Opre' Roma! 

          Dev Leza Avlon: "it is God who brought you!"




Calendar of Observances

CALENDAR OF OBSERVANCES
JANUARY

JAN. 1: Hag’s Day – honoring the goddess as She Who Transforms
Day of Ishtar ( Inanna, Ashtart, Ashtaroth, Ashtoreth, Anat, Astarte, Anaitgis, Atar, Isis): Goddess of Love & Battle.

JAN. 2-3: Feast of Old to Greek Goddess Hekate – who guides all through transitions and crisis.

JAN. 6: Triple Goddess Day—honoring the Goddess as the Three-In-One;
Day of the Lord of the Dance – honoring Shiva, seeking his aid for prosperity and wisdom in the New Year, and for prosperity and wisdom in the New Year, and also for a spouse if desired.

JAN. 9: Festival of Isis: Mother Goddess, Great Goddess, Throne of Egypt

JAN. 16: Festival of Ganesh: God of Success

JAN. 17-18 Tu B’Shevat – Jewish Festival of Trees, celebrated with tree plantings and orchard blessings. Originally honored Old Canaanite-Hebrew Goddess Asherah.

JAN. 17-19 Feast of Fate – Ruler of Past, present, and Future, honoring Goddess as Moirai (old Greek), Norns (Old Norse), Coatlicue (Aztec), Pachamama (Inca), Manat (Old Arabic-Sufi) & Providence (Christian).

JAN. 18: Day of Danu – Celebrating the Great Mother Goddess who Shows the Way.

JAN. 23: Egyptian Day of Hathor: Goddess of Love, Tombs and the Sky.

JAN. 24-Feb 1 Sementivae – Old Roman festival of sowing, honoring Earth Goddess Terra (Greek Gaia), Grain Goddess Ceres (Greek Demeter), and Seed Goddess Proserpina (Greek Persephone).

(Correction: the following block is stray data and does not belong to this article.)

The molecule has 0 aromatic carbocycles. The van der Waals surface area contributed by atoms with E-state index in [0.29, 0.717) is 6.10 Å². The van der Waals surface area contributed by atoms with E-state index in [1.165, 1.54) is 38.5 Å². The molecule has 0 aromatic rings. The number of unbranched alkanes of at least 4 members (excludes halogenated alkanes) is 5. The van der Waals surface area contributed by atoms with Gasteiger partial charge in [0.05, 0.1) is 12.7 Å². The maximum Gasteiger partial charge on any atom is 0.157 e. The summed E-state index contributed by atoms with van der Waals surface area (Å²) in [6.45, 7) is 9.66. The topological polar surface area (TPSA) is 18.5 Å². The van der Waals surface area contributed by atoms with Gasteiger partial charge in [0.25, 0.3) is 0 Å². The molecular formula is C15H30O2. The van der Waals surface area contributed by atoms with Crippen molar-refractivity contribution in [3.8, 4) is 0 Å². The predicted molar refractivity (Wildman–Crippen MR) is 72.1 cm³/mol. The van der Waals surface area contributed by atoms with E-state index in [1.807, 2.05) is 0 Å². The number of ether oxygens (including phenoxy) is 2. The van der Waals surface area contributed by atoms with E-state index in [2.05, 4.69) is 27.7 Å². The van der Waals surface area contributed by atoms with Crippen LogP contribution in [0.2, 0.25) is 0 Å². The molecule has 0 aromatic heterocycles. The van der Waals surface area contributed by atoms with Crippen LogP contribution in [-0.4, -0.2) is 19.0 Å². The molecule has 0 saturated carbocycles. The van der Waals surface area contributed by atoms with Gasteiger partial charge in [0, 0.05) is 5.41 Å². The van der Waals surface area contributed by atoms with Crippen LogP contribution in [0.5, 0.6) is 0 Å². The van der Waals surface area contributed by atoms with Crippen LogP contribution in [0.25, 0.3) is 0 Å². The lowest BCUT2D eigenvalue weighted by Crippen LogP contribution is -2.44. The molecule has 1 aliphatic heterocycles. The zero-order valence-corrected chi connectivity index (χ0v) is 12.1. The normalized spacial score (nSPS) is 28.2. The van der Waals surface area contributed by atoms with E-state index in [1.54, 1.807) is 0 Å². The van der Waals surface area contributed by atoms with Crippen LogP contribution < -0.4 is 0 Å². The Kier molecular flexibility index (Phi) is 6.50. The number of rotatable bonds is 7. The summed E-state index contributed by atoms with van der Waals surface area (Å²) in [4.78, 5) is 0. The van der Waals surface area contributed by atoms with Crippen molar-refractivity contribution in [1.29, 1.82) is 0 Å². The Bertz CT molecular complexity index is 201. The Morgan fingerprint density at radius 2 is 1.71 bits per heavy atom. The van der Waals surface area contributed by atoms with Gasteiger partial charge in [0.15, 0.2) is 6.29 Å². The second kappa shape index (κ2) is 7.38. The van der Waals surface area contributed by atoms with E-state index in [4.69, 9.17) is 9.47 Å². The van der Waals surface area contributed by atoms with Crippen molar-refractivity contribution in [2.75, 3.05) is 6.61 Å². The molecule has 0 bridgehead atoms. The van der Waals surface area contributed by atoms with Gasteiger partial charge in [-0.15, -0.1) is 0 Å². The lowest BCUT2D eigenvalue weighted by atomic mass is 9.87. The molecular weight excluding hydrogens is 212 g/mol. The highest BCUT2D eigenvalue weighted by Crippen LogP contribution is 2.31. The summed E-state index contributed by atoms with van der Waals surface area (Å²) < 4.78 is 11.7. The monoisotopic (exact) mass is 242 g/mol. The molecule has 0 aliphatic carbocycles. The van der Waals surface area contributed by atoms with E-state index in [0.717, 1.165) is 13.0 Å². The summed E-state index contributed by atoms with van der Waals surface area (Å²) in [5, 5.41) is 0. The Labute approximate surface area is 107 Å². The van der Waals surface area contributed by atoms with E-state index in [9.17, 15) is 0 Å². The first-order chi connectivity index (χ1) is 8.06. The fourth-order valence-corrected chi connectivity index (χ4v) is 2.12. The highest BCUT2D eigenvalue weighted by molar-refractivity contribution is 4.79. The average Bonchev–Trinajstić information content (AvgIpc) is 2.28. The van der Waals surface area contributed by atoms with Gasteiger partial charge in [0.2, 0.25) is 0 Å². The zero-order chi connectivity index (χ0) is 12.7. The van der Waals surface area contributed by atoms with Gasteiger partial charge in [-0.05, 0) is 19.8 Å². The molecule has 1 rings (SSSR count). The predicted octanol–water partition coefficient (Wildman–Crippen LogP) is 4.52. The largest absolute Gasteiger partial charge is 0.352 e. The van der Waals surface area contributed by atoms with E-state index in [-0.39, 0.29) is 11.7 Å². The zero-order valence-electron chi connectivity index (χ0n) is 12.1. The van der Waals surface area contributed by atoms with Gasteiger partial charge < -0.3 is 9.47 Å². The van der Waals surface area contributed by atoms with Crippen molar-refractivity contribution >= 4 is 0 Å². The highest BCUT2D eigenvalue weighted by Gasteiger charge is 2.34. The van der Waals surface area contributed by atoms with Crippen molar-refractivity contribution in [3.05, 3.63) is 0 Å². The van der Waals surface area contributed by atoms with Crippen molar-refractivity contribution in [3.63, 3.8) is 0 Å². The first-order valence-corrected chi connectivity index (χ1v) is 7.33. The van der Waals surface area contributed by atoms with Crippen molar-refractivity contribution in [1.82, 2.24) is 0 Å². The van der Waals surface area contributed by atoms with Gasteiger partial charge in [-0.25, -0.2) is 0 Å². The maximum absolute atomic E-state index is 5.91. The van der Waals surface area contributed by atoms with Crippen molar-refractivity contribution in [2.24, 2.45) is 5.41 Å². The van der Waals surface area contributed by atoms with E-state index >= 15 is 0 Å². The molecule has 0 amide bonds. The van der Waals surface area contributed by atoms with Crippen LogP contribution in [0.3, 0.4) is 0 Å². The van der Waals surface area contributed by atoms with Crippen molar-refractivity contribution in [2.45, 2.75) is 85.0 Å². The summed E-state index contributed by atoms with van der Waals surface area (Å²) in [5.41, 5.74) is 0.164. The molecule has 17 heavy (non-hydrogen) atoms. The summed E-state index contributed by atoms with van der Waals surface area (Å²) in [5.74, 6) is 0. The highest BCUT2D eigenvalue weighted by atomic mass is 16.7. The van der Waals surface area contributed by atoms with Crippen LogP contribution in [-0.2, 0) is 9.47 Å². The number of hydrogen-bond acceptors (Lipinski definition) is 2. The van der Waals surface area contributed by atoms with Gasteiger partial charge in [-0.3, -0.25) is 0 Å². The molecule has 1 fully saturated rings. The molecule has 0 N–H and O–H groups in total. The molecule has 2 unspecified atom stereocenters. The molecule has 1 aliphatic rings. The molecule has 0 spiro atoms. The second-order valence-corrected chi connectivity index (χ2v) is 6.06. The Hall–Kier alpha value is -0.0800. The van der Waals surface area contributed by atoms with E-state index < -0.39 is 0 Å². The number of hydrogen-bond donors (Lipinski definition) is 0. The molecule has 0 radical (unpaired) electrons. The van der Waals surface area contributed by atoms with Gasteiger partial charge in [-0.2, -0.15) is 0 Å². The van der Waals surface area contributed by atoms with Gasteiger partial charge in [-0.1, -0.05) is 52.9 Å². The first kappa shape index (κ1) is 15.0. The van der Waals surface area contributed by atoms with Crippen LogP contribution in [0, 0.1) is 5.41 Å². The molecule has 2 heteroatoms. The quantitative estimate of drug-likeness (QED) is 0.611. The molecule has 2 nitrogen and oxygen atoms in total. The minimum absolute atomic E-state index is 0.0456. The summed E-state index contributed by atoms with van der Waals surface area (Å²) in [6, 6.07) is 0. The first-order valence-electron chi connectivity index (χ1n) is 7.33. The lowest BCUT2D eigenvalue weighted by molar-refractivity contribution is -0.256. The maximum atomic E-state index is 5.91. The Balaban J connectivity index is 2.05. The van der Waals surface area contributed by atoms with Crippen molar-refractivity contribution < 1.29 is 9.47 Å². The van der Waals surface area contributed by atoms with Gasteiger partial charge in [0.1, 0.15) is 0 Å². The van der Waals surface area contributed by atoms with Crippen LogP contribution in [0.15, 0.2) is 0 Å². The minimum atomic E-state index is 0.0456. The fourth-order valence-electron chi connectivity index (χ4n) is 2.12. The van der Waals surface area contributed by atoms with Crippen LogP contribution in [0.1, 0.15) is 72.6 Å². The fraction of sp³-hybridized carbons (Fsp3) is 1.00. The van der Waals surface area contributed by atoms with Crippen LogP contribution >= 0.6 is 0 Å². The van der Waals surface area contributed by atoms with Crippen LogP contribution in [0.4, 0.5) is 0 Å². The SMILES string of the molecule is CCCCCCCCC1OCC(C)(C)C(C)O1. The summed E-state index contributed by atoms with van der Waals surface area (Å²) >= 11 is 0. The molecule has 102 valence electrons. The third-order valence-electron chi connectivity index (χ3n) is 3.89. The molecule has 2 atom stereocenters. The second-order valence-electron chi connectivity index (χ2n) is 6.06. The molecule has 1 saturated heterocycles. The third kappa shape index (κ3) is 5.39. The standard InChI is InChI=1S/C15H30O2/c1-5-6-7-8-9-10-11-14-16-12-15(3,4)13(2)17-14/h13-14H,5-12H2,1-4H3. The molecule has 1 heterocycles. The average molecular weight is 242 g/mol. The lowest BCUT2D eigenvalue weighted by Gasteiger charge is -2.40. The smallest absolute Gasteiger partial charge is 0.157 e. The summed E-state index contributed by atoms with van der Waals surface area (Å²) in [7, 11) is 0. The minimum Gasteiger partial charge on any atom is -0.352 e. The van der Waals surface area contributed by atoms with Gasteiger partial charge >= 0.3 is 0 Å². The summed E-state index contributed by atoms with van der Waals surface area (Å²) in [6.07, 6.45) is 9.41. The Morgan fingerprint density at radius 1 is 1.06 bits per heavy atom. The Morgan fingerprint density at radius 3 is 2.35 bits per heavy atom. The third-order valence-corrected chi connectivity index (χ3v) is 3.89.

FEBRUARY

FEB. 2: IMBOLC SABBAT: Cleansing, Purification, Quickening. Imbolc/St.Brigid’s Day – Old Celtic/Irish feast of Goddess Brigid; merged with the Christian feast of St. Brigid. Fires were lit to welcome Her as She traveled about blessing fields, animals, and people.
FEB. 7: Greek Day of Selene: Moon Goddess

FEB. 14: Norse Family Festival – Celebrated as Valentine’s Day

FEB. 1-14 Greek festival of God Dionysus – in which vines were pruned and sprinkled with wine, accompanied by ritual singing and dancing.
FEB. 15: Lupercalia (Festival of the Wolf): Pan’s Day—Honoring the Lord of the Wilderness, Animals, and Fertility. Coming of Spring.

FEB. 23: Egyptian Day of Nut: Goddess of Healing and Fertility

FEB. 28: Cake Day – Offering little cakes to the God and the Goddess; Remembering the ancestors with cakes and flowers.

MARCH

MAR. 4: Celtic Feast of Rhiannon: Moon Goddess, Underworld Goddess
MAR. 5: Navigium Isidis – Egyptian festival honoring Goddess Isis as Lady of the Moon and Ruler of the Sea; celebrated with the launching of a boat of offerings.